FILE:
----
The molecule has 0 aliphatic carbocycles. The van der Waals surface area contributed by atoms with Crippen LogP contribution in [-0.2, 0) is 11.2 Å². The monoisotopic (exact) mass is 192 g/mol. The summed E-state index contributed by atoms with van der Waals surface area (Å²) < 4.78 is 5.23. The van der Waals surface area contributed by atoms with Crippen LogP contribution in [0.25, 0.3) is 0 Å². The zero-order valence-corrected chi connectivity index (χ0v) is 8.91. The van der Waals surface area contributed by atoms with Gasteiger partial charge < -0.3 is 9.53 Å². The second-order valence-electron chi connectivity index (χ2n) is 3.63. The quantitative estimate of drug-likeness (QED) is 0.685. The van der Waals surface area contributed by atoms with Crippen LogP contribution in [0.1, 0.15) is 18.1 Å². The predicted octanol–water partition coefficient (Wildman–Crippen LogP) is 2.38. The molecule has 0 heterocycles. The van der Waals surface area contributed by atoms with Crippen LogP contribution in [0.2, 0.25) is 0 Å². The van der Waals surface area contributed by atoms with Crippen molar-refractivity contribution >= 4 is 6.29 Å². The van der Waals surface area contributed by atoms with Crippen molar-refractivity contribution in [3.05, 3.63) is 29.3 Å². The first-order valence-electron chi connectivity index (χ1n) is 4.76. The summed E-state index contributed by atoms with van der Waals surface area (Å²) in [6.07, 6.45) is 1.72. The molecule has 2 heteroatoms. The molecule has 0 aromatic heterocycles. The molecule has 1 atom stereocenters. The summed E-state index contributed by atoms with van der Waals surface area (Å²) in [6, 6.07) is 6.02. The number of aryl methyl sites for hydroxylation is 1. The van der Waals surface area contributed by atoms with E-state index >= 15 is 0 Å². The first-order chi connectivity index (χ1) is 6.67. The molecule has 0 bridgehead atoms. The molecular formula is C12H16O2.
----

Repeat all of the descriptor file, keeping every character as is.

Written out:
The molecule has 0 aliphatic carbocycles. The van der Waals surface area contributed by atoms with Crippen LogP contribution in [-0.2, 0) is 11.2 Å². The monoisotopic (exact) mass is 192 g/mol. The summed E-state index contributed by atoms with van der Waals surface area (Å²) < 4.78 is 5.23. The van der Waals surface area contributed by atoms with Crippen LogP contribution in [0.25, 0.3) is 0 Å². The zero-order valence-corrected chi connectivity index (χ0v) is 8.91. The van der Waals surface area contributed by atoms with Gasteiger partial charge < -0.3 is 9.53 Å². The second-order valence-electron chi connectivity index (χ2n) is 3.63. The quantitative estimate of drug-likeness (QED) is 0.685. The van der Waals surface area contributed by atoms with Crippen LogP contribution in [0.1, 0.15) is 18.1 Å². The predicted octanol–water partition coefficient (Wildman–Crippen LogP) is 2.38. The molecule has 0 heterocycles. The van der Waals surface area contributed by atoms with Crippen LogP contribution in [0.2, 0.25) is 0 Å². The van der Waals surface area contributed by atoms with Crippen molar-refractivity contribution >= 4 is 6.29 Å². The van der Waals surface area contributed by atoms with Crippen molar-refractivity contribution in [3.05, 3.63) is 29.3 Å². The first-order valence-electron chi connectivity index (χ1n) is 4.76. The summed E-state index contributed by atoms with van der Waals surface area (Å²) in [6.07, 6.45) is 1.72. The molecule has 2 heteroatoms. The molecule has 0 aromatic heterocycles. The molecule has 1 atom stereocenters. The summed E-state index contributed by atoms with van der Waals surface area (Å²) in [6, 6.07) is 6.02. The number of aryl methyl sites for hydroxylation is 1. The van der Waals surface area contributed by atoms with E-state index >= 15 is 0 Å². The first-order chi connectivity index (χ1) is 6.67. The molecule has 0 bridgehead atoms. The molecular formula is C12H16O2.